TITLE

Video-Assisted Transumbilical Meckel's Diverticulectomy in Children

AUTHOR(S)
Clark, Jason M.; Koontz, Curt S.; Smith, Lisa A.; Kelley, Joseph E.
PUB. DATE
April 2008
SOURCE
American Surgeon;Apr2008, Vol. 74 Issue 4, p327
SOURCE TYPE
Academic Journal
DOC. TYPE
Article
ABSTRACT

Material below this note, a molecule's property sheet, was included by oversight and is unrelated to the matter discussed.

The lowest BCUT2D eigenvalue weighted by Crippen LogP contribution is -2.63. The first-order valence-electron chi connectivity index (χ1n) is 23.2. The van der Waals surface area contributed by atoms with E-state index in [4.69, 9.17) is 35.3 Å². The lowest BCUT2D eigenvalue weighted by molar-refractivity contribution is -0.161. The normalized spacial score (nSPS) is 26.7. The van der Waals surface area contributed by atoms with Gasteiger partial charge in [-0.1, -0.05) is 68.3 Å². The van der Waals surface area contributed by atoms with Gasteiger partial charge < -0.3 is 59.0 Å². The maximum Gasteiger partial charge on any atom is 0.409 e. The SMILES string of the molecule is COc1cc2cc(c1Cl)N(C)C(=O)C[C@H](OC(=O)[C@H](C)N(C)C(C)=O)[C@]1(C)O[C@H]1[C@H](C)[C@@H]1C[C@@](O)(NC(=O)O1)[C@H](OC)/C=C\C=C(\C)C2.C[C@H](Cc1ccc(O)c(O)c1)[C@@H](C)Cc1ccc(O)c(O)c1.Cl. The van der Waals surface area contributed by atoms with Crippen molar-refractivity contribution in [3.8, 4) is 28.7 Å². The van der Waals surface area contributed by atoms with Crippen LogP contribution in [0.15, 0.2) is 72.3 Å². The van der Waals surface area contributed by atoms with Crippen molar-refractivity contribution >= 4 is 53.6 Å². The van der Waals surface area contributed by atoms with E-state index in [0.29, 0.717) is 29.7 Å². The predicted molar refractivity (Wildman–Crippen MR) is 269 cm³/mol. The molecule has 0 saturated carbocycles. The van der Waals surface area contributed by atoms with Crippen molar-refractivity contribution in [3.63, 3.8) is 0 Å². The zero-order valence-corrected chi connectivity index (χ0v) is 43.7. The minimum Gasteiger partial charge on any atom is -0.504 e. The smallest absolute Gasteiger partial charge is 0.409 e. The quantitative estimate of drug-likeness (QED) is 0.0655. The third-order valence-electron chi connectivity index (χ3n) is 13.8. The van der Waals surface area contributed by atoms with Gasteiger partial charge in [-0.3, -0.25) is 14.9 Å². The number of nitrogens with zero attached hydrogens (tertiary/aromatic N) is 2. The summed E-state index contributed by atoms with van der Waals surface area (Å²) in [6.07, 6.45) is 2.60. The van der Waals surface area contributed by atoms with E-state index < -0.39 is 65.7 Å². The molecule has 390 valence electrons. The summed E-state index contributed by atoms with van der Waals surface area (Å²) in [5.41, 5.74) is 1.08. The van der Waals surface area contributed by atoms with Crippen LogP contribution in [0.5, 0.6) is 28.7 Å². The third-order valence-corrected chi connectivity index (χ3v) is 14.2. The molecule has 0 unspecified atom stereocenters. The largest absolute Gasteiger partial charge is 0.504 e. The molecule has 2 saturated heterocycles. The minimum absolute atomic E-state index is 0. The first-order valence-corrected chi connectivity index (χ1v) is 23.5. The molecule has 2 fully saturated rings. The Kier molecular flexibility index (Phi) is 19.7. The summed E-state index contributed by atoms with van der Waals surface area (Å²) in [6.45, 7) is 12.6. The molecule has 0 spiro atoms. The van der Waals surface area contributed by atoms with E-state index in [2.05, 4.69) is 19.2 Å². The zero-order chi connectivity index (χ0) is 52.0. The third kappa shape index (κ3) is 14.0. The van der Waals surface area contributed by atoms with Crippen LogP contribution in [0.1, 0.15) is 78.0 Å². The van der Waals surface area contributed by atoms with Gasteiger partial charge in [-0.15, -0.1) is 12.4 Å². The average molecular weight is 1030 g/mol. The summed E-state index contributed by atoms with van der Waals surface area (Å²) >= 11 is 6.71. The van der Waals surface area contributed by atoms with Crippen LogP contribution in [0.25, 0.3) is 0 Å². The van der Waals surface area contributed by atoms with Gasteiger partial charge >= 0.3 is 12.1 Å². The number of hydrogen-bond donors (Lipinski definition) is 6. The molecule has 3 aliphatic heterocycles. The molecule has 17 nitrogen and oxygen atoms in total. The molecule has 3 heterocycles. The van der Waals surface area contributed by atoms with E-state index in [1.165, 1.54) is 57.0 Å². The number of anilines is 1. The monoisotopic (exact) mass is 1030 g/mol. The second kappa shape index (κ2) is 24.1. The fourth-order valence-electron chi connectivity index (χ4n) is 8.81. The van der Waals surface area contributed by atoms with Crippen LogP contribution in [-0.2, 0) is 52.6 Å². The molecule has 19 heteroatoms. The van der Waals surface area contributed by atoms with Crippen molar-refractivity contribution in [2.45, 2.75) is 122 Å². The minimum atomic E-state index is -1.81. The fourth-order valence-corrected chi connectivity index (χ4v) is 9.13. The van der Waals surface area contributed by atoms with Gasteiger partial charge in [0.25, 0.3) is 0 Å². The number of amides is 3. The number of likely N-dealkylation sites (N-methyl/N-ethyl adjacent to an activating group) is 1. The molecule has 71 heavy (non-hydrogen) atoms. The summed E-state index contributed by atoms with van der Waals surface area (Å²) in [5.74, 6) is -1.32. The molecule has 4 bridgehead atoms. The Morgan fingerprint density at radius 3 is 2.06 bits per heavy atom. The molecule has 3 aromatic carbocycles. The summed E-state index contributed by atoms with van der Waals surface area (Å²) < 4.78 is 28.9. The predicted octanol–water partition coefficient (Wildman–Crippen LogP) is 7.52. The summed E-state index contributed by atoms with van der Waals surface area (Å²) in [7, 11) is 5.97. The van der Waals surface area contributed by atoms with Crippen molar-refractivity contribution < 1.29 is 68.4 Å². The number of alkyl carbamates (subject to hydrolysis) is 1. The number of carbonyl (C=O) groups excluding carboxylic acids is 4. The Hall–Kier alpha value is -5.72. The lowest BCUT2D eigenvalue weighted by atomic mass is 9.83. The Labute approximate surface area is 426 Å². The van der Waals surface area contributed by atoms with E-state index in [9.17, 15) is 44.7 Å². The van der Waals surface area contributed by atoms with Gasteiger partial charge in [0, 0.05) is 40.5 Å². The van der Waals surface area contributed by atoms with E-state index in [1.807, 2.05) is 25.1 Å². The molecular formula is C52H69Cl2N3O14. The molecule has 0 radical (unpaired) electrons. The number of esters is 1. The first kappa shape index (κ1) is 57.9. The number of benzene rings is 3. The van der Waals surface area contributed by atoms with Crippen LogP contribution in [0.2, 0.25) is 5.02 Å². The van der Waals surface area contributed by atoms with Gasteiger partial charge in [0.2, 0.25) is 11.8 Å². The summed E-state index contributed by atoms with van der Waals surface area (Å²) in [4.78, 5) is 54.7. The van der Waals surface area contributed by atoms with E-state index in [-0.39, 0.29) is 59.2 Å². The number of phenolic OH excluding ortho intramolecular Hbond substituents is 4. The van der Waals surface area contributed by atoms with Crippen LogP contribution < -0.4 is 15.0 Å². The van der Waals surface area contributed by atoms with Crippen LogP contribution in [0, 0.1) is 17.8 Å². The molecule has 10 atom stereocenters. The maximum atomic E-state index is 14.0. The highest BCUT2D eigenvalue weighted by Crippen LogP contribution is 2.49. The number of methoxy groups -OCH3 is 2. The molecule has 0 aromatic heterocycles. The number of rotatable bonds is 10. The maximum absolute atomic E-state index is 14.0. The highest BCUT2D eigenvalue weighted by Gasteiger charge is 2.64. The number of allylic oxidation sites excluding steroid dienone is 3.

The treatment of Meckel's diverticulum (MD) in children is resection. Some data exist for the use of laparoscopic resection. The Video-Assisted Transumbilical (VAT) single-trocar technique has been recently described for appendectomy. We also have used this technique for the resection of MD. The purpose of this study is to report our experience with laparoscopic -assisted resection of MD using both the three-trocar and the single-trocar techniques. The Institutional Review Board approved our retrospective chart review of all patients with the diagnosis of MD. Only the cases that were treated via laparoscopy were included. Technique of resection was at the discretion of the surgeon. Nine patients underwent laparoscopic resection of an MD from 2000 to 2005. Four patients underwent the three-trocar technique (LAP n = 4) and the remaining five underwent the video-assisted transumbilical single-trocar technique (VAT n = 5) procedure. Indications for surgery included gastrointestinal bleeding (VAT n = 3; LAP n = 2), malrotation (LAP n = 2), intussusception (VAT n = 1), and abdominal pain (VAT n = 1). All patients were male, and ages ranged from 7 months to 17 years for the VAT group and 8 months to 15 years for the LAP group. The average length of surgery for the LAP versus VAT was 128 minutes (94-170 minutes) and 81.4 minutes (42-96 minutes) respectively. Of the five patients undergoing LAP, two Ladd's procedures and three appendectomies were included during the same anesthesia. Only a single appendectomy procedure was performed during a VAT. The average time until full feeds with the LAP and VAT was 4.3 days (2-8 days) and 2.0 days (1-3 days) respectively. The overall length of stay with LAP versus VAT was 4.3 days (2-8 days) and 3.7 days (2-5 days). Only one case using the LAP method required conversion to an open laparotomy. Though no randomized trial for the removal of MD exists, our data suggest that the use of laparoscopy for removal of both symptomatic and asymptomatic MD is safe and effective. Additionally, the one trocar technique is feasible and may be beneficial in terms of fewer incisions and operative costs; however, more patients need to be studied.